The Spider Web of Narcissism — Dysfunctional Therapists Collude with Clients for Self-Serving Purposes
Your comments went straight through my heart, Kid at Heart. First, how great that you had the inner motivation, somehow, to persist at recovering from the spider web of a narcissistic family.
As for the line in my article that astounded you, there are narcissistic psychotherapists. When narcissistic clients hire a narcissistic therapist, the client can be seen as the victim! There is an unconscious collusion between the narcissistic therapist and the client that maintains the illusion of the narcissist’s ideal self-image (he or she is wonderful, or least justified in their judgments and behavior, in their own mind). The therapist may experience counter-transference and feel very sympathetic to the narcissistic client.
Counter-transference can also trigger a therapist to act out with a client (rather than seeking supervision). If a codependent client hires a narcissistic therapist, the original psychological wounds can be repeated and the client is re-traumatized as he or she compulsively reenacts the family dynamics with the dysfunctional therapist. Unfortunately, this dynamic leads to betrayals, such as manipulative, self-serving therapists who have sex with clients.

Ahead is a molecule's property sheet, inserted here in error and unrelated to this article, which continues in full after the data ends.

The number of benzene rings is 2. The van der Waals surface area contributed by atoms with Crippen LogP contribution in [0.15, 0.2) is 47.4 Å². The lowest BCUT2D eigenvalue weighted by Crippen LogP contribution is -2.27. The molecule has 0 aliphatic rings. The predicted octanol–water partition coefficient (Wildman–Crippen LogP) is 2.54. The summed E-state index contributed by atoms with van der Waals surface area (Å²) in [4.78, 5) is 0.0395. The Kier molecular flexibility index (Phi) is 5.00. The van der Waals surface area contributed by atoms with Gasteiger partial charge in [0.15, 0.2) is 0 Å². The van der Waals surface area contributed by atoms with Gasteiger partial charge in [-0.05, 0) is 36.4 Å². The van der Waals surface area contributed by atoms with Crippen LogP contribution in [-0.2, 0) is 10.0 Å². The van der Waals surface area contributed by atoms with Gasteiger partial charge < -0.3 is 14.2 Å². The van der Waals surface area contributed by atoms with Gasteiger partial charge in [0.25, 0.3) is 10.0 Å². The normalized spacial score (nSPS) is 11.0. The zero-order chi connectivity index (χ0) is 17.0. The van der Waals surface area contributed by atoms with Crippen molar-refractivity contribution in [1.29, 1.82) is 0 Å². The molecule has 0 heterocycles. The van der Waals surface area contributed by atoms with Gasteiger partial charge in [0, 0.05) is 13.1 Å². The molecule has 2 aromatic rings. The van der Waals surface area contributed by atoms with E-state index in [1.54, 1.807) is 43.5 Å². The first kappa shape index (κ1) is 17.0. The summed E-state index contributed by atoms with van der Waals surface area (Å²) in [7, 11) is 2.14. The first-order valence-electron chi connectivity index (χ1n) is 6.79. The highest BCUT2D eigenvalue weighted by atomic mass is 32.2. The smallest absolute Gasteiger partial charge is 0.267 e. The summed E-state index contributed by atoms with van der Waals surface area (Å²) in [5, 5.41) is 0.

I use “codependent” broadly, as a descriptive term for people who have relationships with narcissists from a deep unconscious compulsion to repeat what is familiar, even if it is painful and self-destructive. Narcissists train their children to serve parental needs and neglect their own needs. Children of narcissists learn that being needed is the closest they can get to being loved. Their emotional survival feels at risk if they insist on being unconditionally loved. That is how they can get sucked in by self-serving therapists who have antenna for vulnerable people.
For whatever reason (in my view it has to do with spiritual readiness), you were fortunate to have an inner compass that guided you to excellent therapists who helped you break out of the narcissistic family system. Like you, I spent many, many productive years in therapy and accept that seeing through the dysfunction of my family system is one of my life lessons.
As far as the person you love dearly being convinced that you are a covert narcissist based upon the early days before you went into recovery, it is an opportunity for you to demonstrate that you have matured and healed. When we are in pain, we are narrowly focused on that pain and that can keep us self-involved and unaware of what others are going through. This is not necessarily narcissistic, unless it becomes chronic behavior. Ask yourself: are you like that now? Can you be a living example of genuine interest in others? Can you feel and express empathy? If you feel you owe this person an apology, can you make amends (see my article How To Truly Apologize)?
I very much appreciate your thoughtful comments and questions.